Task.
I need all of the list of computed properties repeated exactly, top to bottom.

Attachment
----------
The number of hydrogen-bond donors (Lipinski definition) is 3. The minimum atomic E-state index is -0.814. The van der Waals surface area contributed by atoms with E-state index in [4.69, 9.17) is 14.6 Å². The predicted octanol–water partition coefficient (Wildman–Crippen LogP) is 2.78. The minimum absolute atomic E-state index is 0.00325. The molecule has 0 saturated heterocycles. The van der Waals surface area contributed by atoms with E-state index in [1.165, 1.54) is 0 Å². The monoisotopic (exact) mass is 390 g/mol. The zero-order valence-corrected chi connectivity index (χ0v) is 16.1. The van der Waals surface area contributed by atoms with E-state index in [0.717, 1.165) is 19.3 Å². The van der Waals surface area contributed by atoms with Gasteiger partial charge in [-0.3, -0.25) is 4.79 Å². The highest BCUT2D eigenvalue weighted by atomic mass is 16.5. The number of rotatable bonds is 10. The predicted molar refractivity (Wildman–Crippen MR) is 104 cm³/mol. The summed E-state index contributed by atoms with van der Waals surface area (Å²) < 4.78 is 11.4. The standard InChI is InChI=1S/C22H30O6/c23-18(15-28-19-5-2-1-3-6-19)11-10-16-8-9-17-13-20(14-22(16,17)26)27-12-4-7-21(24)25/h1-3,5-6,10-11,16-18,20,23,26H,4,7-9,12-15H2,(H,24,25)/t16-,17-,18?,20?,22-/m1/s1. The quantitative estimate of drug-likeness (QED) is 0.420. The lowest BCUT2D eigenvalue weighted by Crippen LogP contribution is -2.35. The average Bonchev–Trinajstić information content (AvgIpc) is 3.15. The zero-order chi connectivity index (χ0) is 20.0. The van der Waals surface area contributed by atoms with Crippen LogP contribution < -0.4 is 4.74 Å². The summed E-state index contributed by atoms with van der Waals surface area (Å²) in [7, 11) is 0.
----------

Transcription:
The number of hydrogen-bond donors (Lipinski definition) is 3. The minimum atomic E-state index is -0.814. The van der Waals surface area contributed by atoms with E-state index in [4.69, 9.17) is 14.6 Å². The predicted octanol–water partition coefficient (Wildman–Crippen LogP) is 2.78. The minimum absolute atomic E-state index is 0.00325. The molecule has 0 saturated heterocycles. The van der Waals surface area contributed by atoms with E-state index in [1.165, 1.54) is 0 Å². The monoisotopic (exact) mass is 390 g/mol. The zero-order valence-corrected chi connectivity index (χ0v) is 16.1. The van der Waals surface area contributed by atoms with E-state index in [0.717, 1.165) is 19.3 Å². The van der Waals surface area contributed by atoms with Gasteiger partial charge in [-0.3, -0.25) is 4.79 Å². The highest BCUT2D eigenvalue weighted by atomic mass is 16.5. The number of rotatable bonds is 10. The predicted molar refractivity (Wildman–Crippen MR) is 104 cm³/mol. The summed E-state index contributed by atoms with van der Waals surface area (Å²) < 4.78 is 11.4. The standard InChI is InChI=1S/C22H30O6/c23-18(15-28-19-5-2-1-3-6-19)11-10-16-8-9-17-13-20(14-22(16,17)26)27-12-4-7-21(24)25/h1-3,5-6,10-11,16-18,20,23,26H,4,7-9,12-15H2,(H,24,25)/t16-,17-,18?,20?,22-/m1/s1. The quantitative estimate of drug-likeness (QED) is 0.420. The lowest BCUT2D eigenvalue weighted by Crippen LogP contribution is -2.35. The average Bonchev–Trinajstić information content (AvgIpc) is 3.15. The zero-order chi connectivity index (χ0) is 20.0. The van der Waals surface area contributed by atoms with Crippen LogP contribution < -0.4 is 4.74 Å². The summed E-state index contributed by atoms with van der Waals surface area (Å²) in [7, 11) is 0.